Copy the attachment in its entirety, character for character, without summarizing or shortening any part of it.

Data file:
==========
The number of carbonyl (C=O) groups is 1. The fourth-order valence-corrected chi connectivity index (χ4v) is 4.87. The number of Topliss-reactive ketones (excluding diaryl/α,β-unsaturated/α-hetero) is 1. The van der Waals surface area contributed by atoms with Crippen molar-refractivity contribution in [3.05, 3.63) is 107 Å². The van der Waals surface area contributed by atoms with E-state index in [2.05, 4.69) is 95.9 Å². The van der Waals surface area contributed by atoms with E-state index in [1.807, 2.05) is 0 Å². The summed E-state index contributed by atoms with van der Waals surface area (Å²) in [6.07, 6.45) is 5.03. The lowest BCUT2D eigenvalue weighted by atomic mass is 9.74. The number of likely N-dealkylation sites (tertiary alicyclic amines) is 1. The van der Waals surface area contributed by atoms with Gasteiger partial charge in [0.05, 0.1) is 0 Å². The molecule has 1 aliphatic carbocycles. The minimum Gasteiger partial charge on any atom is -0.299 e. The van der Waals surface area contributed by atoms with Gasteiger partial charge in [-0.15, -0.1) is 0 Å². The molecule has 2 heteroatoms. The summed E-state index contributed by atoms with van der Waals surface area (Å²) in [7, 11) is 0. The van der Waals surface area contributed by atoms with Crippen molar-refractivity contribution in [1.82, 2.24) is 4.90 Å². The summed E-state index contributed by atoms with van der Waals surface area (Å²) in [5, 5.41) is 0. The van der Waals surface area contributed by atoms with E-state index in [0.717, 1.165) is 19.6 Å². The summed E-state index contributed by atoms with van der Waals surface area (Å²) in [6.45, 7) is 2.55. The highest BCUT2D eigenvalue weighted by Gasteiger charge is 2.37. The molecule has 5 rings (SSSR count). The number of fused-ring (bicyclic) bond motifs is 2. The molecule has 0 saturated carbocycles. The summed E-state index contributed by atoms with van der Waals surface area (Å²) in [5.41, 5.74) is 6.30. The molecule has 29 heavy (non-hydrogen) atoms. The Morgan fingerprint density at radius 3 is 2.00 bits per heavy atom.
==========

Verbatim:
The number of carbonyl (C=O) groups is 1. The fourth-order valence-corrected chi connectivity index (χ4v) is 4.87. The number of Topliss-reactive ketones (excluding diaryl/α,β-unsaturated/α-hetero) is 1. The van der Waals surface area contributed by atoms with Crippen molar-refractivity contribution in [3.05, 3.63) is 107 Å². The van der Waals surface area contributed by atoms with E-state index in [2.05, 4.69) is 95.9 Å². The van der Waals surface area contributed by atoms with E-state index in [1.807, 2.05) is 0 Å². The summed E-state index contributed by atoms with van der Waals surface area (Å²) in [6.07, 6.45) is 5.03. The lowest BCUT2D eigenvalue weighted by atomic mass is 9.74. The number of likely N-dealkylation sites (tertiary alicyclic amines) is 1. The van der Waals surface area contributed by atoms with Gasteiger partial charge in [0.05, 0.1) is 0 Å². The molecule has 1 aliphatic carbocycles. The minimum Gasteiger partial charge on any atom is -0.299 e. The van der Waals surface area contributed by atoms with Gasteiger partial charge in [-0.15, -0.1) is 0 Å². The molecule has 2 heteroatoms. The summed E-state index contributed by atoms with van der Waals surface area (Å²) in [7, 11) is 0. The van der Waals surface area contributed by atoms with Crippen molar-refractivity contribution in [1.82, 2.24) is 4.90 Å². The summed E-state index contributed by atoms with van der Waals surface area (Å²) in [5, 5.41) is 0. The van der Waals surface area contributed by atoms with E-state index in [0.717, 1.165) is 19.6 Å². The summed E-state index contributed by atoms with van der Waals surface area (Å²) in [6.45, 7) is 2.55. The highest BCUT2D eigenvalue weighted by Gasteiger charge is 2.37. The molecule has 5 rings (SSSR count). The number of fused-ring (bicyclic) bond motifs is 2. The molecule has 0 saturated carbocycles. The summed E-state index contributed by atoms with van der Waals surface area (Å²) in [5.41, 5.74) is 6.30. The molecule has 29 heavy (non-hydrogen) atoms. The Morgan fingerprint density at radius 3 is 2.00 bits per heavy atom.